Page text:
I jumped into the conversation and suggested maybe things aren’t so bad for us, maybe we’re on the road forward. Now, at least one commenter seemed to disagree with my assessment.
I get the impression that Mainliners keep waiting for their left of center, open-ended stance to attract the surrounding culture. And yet, the opposite continues to happen.
I would argue that it is the lack of a strong theology of the Holy Spirit that has led, and is continuing to lead a decline in mainline numbers and vitality.
The reason I jumped into this discussion was to suggest that perhaps Progressives are ahead of the curve on at least some cutting edge issues. One particular issue is homosexuality in the church. We all know it’s a big issue. It seems to be tearing at the fabric of the churches, or so it seems. But the reality is – in the broader culture there is not only a growing acceptance of gays and lesbians, but that at least among the younger generations see the church as particularly anti-gay. Although Progressive Churches haven’t done well among baby boomers, the children of baby boomers – if they’re going to go to church might find progressive churches more appealing.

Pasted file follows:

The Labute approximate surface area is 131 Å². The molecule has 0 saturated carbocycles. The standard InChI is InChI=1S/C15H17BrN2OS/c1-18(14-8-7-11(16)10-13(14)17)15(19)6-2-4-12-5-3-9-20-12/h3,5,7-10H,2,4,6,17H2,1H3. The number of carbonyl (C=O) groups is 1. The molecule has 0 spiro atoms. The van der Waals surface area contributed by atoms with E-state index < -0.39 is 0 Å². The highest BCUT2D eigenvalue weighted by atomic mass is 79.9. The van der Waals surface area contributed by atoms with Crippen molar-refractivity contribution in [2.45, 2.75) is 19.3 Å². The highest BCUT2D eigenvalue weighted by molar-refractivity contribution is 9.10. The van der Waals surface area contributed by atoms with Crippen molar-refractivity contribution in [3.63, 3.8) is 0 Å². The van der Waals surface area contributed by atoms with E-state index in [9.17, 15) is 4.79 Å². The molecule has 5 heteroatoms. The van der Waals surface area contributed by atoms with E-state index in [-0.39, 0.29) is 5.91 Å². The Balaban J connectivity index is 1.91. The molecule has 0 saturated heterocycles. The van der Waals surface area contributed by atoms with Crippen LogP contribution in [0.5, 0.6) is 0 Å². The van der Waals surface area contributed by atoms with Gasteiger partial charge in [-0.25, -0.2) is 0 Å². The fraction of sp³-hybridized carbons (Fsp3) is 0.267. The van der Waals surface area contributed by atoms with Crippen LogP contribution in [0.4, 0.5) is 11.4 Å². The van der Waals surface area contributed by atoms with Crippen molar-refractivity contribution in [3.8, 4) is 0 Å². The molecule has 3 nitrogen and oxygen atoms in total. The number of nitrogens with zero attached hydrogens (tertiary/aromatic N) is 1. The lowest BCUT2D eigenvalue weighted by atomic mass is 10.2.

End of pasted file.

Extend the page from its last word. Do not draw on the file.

The question is – how do we get the message out? Martha Grace Reese has shown us that by and large mainline churches have bought into the idea that faith is private and should not be shared. But by keeping the light under the bushel, to quote Jesus, we have kept a message of grace, welcome, and compassion under wraps as well.
So, my question is, does the Mainline have a future?
Cross-published at Faithfully Liberal